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Samenvatting
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Scientists from academia and industry working in relevant multidisciplinary fields in drug discovery, bacterial two-component systems and Gram-negative cell envelope permeability came together to participate in two workshops. The first was on “Anti-virulence strategies based on selective HK inhibition” and the second on “Overcoming the permeability barrier of Gram-negative cell envelopes”. The workshops allowed for some background presentations as well as intensive discussions in small multidisciplinary groups to address key strategic questions relating to the topics of the workshop. We prepared reports on the outcomes of these discussions summarised in an attachment.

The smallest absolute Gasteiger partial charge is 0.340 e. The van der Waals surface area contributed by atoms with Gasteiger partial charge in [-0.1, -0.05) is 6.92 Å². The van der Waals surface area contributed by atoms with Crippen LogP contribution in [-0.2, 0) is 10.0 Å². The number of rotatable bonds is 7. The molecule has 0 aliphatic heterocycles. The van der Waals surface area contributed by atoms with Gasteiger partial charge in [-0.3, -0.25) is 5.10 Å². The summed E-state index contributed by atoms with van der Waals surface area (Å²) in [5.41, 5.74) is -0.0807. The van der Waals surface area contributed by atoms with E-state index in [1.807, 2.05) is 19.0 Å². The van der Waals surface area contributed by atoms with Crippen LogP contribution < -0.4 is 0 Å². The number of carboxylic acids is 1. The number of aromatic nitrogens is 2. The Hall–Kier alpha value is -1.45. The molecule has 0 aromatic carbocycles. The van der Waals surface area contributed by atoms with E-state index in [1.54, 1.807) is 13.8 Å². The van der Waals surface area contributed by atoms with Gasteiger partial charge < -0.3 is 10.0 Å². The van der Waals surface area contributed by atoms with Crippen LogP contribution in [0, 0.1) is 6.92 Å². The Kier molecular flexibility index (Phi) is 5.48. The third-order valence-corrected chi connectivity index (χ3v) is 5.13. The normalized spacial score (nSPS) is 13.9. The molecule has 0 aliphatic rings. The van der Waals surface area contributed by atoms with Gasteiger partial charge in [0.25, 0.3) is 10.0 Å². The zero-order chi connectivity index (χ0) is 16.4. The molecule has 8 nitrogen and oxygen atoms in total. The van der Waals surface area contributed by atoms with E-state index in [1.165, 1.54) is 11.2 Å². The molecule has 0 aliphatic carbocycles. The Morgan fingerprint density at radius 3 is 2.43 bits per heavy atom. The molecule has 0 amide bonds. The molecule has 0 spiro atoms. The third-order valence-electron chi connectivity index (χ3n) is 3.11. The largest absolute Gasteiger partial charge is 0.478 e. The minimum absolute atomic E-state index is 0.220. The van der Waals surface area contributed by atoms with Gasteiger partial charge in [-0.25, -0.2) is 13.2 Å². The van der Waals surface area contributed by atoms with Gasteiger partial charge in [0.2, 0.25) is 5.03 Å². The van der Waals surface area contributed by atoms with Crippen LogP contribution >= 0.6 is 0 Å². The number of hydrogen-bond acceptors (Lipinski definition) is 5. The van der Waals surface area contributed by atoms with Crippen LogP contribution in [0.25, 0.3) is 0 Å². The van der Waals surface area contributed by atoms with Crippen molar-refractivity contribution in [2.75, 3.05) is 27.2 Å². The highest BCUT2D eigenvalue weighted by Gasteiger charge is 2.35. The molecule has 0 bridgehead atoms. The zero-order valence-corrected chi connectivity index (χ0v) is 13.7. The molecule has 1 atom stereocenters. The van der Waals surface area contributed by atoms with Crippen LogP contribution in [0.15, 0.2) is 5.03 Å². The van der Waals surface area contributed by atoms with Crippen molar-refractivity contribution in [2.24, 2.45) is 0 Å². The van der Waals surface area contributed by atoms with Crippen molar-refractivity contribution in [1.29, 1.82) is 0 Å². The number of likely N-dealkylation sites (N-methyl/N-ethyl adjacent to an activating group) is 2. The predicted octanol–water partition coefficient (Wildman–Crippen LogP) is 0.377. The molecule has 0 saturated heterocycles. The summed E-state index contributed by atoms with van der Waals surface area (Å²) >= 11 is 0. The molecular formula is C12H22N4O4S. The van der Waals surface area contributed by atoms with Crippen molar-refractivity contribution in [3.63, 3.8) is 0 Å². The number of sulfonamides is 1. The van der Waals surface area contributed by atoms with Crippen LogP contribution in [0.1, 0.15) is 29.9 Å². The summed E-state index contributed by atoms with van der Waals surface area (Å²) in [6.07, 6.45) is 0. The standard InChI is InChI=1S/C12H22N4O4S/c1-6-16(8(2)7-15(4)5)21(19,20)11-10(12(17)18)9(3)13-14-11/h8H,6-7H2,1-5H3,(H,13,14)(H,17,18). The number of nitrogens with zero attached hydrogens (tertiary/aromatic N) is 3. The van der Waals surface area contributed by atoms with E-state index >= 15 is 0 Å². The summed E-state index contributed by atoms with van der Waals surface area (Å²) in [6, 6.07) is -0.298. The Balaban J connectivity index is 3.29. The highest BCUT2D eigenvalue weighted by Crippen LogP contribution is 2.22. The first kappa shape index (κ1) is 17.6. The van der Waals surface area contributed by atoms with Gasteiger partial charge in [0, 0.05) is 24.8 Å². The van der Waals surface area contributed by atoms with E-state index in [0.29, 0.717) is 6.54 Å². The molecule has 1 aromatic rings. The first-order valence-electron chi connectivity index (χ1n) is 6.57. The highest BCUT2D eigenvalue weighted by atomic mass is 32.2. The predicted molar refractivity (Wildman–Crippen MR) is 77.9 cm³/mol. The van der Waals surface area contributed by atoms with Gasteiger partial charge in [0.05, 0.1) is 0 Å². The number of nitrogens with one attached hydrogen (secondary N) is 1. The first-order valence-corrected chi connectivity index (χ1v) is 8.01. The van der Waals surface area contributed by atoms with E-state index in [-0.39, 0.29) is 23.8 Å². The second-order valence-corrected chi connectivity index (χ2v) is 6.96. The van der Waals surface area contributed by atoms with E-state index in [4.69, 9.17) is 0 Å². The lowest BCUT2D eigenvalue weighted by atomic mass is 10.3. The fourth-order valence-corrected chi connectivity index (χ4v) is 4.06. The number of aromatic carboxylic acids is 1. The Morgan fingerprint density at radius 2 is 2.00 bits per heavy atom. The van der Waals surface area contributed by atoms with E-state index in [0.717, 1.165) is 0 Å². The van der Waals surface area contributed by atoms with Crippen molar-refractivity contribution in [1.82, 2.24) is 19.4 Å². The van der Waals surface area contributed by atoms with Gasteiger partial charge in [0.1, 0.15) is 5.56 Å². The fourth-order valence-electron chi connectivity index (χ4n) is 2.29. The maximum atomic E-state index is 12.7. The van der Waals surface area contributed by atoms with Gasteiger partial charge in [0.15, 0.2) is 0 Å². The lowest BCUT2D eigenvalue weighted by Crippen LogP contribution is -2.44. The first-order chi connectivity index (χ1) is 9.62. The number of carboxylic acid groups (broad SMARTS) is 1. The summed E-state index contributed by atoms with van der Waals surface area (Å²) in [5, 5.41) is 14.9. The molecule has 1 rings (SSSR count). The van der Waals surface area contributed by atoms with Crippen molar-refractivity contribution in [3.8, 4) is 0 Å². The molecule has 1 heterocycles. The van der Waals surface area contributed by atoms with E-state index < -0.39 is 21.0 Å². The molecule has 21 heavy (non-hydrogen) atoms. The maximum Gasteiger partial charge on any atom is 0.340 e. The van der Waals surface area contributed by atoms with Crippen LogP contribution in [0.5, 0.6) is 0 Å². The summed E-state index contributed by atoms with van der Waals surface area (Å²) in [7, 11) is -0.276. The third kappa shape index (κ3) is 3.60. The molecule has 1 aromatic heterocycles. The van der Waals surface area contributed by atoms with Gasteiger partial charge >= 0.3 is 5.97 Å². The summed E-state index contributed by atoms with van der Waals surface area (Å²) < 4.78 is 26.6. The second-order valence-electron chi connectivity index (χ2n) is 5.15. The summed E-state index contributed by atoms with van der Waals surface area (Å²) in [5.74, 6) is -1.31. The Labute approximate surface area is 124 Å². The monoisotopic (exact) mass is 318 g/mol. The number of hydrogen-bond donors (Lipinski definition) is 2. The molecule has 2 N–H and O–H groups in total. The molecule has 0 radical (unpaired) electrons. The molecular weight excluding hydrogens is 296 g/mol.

The JPI-AMR working group project was advertised on our on our website www.wur.nl/en/project/International-Working-Group-on-Histidine-Kinase-Inhibitors-as-Novel-Anti-infectives-1.htm and via the international JPI-AMR organisation. Additionally, a presentation about HK inhibitors was given at a meeting organised for JPI-AMR funded projects in Paris. Written reviews on “anti-virulence drug strategies” and “overcoming the drug permeability barrier in Gram -negative bacteria” to be published in open access journals (in progress). A small academic-industry network was established which is valuable for future exploitation of intellectual property on new antimicrobials and potential partnerships. The networking activities facilitated new collaboration between people working in different fields leading to two new grant proposals, one of which was funded and the other in second stage of evaluation. We are planning on running another workshop on progress towards anti-virulence drugs for bacterial pathogens later this year (or early 2020) with sponsorship from CARTNET, industry participants and potentially the Dutch National Centre for One Health.